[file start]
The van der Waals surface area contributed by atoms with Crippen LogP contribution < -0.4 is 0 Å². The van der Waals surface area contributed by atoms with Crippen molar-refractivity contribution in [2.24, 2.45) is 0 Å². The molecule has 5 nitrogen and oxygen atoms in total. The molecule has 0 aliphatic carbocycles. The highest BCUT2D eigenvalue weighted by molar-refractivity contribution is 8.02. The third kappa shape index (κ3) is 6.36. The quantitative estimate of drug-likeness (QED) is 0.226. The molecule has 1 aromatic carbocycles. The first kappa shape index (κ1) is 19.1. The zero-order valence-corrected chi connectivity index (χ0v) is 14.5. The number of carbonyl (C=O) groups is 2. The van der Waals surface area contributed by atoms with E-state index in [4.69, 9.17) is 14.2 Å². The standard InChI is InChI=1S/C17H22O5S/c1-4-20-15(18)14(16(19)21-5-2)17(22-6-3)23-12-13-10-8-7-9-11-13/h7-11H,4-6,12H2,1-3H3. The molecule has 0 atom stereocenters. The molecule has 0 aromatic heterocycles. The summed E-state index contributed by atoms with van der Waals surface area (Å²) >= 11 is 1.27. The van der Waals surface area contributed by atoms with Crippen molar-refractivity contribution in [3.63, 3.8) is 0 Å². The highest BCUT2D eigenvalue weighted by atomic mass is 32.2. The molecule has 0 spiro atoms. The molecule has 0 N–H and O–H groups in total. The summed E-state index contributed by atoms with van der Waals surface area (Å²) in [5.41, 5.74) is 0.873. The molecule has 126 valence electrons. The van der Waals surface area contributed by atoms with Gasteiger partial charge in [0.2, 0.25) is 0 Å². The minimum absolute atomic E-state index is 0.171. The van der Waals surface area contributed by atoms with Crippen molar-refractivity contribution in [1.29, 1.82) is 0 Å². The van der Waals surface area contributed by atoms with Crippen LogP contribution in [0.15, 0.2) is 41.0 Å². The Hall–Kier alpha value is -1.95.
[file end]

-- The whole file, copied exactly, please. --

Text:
The van der Waals surface area contributed by atoms with Crippen LogP contribution < -0.4 is 0 Å². The van der Waals surface area contributed by atoms with Crippen molar-refractivity contribution in [2.24, 2.45) is 0 Å². The molecule has 5 nitrogen and oxygen atoms in total. The molecule has 0 aliphatic carbocycles. The highest BCUT2D eigenvalue weighted by molar-refractivity contribution is 8.02. The third kappa shape index (κ3) is 6.36. The quantitative estimate of drug-likeness (QED) is 0.226. The molecule has 1 aromatic carbocycles. The first kappa shape index (κ1) is 19.1. The zero-order valence-corrected chi connectivity index (χ0v) is 14.5. The number of carbonyl (C=O) groups is 2. The van der Waals surface area contributed by atoms with E-state index in [4.69, 9.17) is 14.2 Å². The standard InChI is InChI=1S/C17H22O5S/c1-4-20-15(18)14(16(19)21-5-2)17(22-6-3)23-12-13-10-8-7-9-11-13/h7-11H,4-6,12H2,1-3H3. The molecule has 0 atom stereocenters. The molecule has 0 aromatic heterocycles. The summed E-state index contributed by atoms with van der Waals surface area (Å²) >= 11 is 1.27. The van der Waals surface area contributed by atoms with Crippen molar-refractivity contribution in [3.63, 3.8) is 0 Å². The highest BCUT2D eigenvalue weighted by atomic mass is 32.2. The molecule has 0 spiro atoms. The molecule has 0 N–H and O–H groups in total. The summed E-state index contributed by atoms with van der Waals surface area (Å²) in [5.41, 5.74) is 0.873. The molecule has 126 valence electrons. The van der Waals surface area contributed by atoms with Gasteiger partial charge in [0.2, 0.25) is 0 Å². The minimum absolute atomic E-state index is 0.171. The van der Waals surface area contributed by atoms with Crippen molar-refractivity contribution in [1.29, 1.82) is 0 Å². The van der Waals surface area contributed by atoms with Crippen LogP contribution in [0.15, 0.2) is 41.0 Å². The Hall–Kier alpha value is -1.95.